"The outrage over the Reid affair has little to do with a series of embarrassing posts she wrote a decade ago reflecting beliefs she clearly no longer holds today," he wrote. "It has to do with the increasingly obvious impression that she has concocted an implausible hacking fable to avoid accountability for those old posts, and continues to lie by claiming she genuinely believes she was hacked despite the absurdity of the hacking claims and dearth of evidence supporting them. And she remains enabled by a news organization that ostensibly exists to report on facts."

Vox‘s Germany Lopez wrote there was "always reason to be skeptical" of Reid's hacking claim.

"For one, the blog posts were archived by internet crawlers and, in those archives, really dated to the mid-to-late 2000s — a time when Reid wasn’t an MSNBC host or even a widely known national figure, raising questions about why someone would bother hacking her," he wrote.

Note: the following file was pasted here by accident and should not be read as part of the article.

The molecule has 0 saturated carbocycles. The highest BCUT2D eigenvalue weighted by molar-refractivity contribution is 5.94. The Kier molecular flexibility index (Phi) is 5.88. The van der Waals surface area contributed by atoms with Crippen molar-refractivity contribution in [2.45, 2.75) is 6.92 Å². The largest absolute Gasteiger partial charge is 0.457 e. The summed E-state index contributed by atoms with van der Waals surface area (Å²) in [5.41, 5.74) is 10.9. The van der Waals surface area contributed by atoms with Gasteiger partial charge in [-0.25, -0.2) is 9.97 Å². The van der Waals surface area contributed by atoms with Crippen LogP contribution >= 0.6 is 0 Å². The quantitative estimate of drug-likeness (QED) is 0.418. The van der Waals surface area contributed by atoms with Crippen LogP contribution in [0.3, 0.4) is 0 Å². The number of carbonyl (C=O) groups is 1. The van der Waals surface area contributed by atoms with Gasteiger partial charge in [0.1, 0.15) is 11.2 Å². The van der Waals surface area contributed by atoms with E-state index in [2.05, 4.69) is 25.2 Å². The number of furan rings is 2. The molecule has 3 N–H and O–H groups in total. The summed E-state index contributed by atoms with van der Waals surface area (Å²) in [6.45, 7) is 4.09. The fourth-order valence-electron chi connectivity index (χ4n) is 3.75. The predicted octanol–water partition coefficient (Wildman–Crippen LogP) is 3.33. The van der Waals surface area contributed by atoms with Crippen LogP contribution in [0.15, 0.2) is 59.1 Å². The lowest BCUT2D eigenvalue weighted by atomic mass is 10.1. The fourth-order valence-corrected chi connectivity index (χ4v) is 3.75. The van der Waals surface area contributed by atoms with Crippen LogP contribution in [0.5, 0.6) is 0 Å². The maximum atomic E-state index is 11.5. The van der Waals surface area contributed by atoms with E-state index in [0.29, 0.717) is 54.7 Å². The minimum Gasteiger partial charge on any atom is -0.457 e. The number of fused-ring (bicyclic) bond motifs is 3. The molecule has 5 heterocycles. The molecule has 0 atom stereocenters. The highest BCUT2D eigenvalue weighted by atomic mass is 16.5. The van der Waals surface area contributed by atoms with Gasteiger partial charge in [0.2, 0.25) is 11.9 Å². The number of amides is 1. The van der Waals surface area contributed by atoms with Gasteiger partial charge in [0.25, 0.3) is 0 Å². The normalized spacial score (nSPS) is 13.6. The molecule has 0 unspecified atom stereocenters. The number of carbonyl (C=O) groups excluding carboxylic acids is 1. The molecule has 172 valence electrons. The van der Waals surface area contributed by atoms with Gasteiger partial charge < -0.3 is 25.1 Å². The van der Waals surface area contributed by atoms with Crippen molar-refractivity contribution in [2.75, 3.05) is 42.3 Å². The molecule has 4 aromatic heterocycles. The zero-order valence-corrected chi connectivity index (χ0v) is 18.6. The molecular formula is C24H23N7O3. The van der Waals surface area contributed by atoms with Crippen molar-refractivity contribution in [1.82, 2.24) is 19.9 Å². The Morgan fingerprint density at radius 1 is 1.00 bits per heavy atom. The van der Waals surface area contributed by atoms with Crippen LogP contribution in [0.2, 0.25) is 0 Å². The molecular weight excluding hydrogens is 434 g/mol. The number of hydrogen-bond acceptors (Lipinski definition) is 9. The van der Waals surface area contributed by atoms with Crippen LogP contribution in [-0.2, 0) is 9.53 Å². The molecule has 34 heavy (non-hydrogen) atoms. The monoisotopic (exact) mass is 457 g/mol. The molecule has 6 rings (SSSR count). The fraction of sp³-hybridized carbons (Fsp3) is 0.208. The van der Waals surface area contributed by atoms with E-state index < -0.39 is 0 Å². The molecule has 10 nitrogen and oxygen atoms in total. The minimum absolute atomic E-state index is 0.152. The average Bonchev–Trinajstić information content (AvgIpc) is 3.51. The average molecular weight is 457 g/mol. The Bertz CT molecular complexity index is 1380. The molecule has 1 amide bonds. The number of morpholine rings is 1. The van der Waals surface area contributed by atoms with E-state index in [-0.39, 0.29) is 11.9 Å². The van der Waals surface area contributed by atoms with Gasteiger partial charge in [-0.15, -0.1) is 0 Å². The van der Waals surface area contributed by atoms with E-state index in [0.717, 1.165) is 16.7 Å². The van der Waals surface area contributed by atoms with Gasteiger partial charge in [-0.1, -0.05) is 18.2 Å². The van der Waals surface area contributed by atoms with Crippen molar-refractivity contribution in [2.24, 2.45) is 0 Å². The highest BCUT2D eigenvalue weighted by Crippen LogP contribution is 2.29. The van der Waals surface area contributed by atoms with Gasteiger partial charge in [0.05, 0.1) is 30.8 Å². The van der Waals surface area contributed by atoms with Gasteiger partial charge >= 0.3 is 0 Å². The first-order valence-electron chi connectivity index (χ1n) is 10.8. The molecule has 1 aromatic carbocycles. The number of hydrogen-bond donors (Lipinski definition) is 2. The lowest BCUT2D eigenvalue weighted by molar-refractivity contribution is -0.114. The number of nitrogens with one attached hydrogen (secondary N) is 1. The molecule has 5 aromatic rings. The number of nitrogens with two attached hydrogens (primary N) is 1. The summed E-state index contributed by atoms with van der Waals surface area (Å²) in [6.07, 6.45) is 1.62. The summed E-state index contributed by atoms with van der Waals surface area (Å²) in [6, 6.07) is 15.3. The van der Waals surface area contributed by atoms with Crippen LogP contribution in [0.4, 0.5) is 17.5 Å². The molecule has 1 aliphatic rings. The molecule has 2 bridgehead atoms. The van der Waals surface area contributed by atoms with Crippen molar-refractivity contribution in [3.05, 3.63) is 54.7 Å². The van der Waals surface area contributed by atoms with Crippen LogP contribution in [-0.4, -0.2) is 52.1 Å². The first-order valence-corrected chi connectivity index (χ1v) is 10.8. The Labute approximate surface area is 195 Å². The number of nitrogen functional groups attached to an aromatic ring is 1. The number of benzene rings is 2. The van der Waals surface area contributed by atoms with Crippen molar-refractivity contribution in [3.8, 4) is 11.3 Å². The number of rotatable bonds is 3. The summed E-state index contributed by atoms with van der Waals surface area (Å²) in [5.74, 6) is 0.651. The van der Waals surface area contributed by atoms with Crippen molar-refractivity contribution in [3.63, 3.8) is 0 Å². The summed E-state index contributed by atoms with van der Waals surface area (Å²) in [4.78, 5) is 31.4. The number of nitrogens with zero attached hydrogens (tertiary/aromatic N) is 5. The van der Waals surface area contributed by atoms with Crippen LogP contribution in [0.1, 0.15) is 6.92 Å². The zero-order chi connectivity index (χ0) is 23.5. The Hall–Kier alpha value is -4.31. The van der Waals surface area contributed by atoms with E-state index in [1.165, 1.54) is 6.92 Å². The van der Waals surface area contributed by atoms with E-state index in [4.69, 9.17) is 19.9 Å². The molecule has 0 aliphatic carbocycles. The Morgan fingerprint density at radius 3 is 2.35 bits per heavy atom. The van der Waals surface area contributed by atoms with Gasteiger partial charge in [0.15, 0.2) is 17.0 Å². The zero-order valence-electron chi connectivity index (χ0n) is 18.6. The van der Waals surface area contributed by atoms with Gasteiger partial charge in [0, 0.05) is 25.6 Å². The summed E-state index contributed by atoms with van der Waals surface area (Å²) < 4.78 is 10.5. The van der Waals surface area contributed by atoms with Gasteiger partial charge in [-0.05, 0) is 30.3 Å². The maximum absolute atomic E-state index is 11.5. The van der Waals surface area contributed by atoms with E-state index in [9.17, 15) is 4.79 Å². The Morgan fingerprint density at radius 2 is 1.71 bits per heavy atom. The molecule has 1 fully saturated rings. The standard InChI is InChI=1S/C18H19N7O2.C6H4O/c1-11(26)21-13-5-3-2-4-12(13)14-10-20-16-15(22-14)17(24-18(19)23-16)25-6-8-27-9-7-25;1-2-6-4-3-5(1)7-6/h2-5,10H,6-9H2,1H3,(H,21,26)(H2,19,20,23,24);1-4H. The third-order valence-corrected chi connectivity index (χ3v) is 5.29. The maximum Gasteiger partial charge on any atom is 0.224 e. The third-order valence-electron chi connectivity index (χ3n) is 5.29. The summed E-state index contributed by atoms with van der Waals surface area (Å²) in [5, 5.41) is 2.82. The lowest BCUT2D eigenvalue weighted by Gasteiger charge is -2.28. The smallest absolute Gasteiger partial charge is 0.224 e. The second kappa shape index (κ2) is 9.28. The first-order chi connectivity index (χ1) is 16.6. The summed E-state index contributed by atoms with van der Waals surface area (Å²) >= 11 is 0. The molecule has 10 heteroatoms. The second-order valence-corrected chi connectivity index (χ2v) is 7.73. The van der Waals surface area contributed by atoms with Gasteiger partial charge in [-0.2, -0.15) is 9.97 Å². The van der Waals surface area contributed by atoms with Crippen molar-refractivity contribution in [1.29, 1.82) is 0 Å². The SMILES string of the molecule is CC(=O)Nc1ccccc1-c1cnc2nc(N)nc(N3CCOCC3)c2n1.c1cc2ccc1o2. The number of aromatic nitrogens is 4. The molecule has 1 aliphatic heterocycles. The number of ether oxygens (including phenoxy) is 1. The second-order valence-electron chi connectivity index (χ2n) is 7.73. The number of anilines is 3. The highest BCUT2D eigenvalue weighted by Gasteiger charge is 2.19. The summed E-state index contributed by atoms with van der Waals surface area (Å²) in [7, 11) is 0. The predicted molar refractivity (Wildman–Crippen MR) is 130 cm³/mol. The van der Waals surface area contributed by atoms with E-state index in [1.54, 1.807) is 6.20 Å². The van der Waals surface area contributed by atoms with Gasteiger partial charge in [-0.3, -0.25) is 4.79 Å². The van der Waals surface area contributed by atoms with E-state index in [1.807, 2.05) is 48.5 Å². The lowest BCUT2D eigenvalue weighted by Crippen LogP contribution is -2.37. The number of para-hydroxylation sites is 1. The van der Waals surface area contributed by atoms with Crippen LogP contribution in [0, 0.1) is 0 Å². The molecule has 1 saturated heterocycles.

After Reid's opening statement on her Saturday show, she had on a panel of LGBTQ guests to "grill" her about her past, which included tweets joking Ann Coulter was a man. The tone of the discussion on Reid's program was largely friendly, however, leading McLaughlin to call it "a glaringly cynical move by Reid and MSNBC."

New York Magazine writer Chas Danner said Reid's statement was an "incomplete admission that is unlikely to dissuade concerns about Reid’s journalistic credibility."

"Many of us have held deplorable views in the past, or may end up considering our current views to be such in the future," Danner wrote. "Figuring that out often requires getting dragged into the light, or watching somebody else get dragged there first, but it can also be a choice. For whatever reason, Reid missed an opportunity to lean into this controversy from the start, and to leverage and expand, rather than damage, her credibility."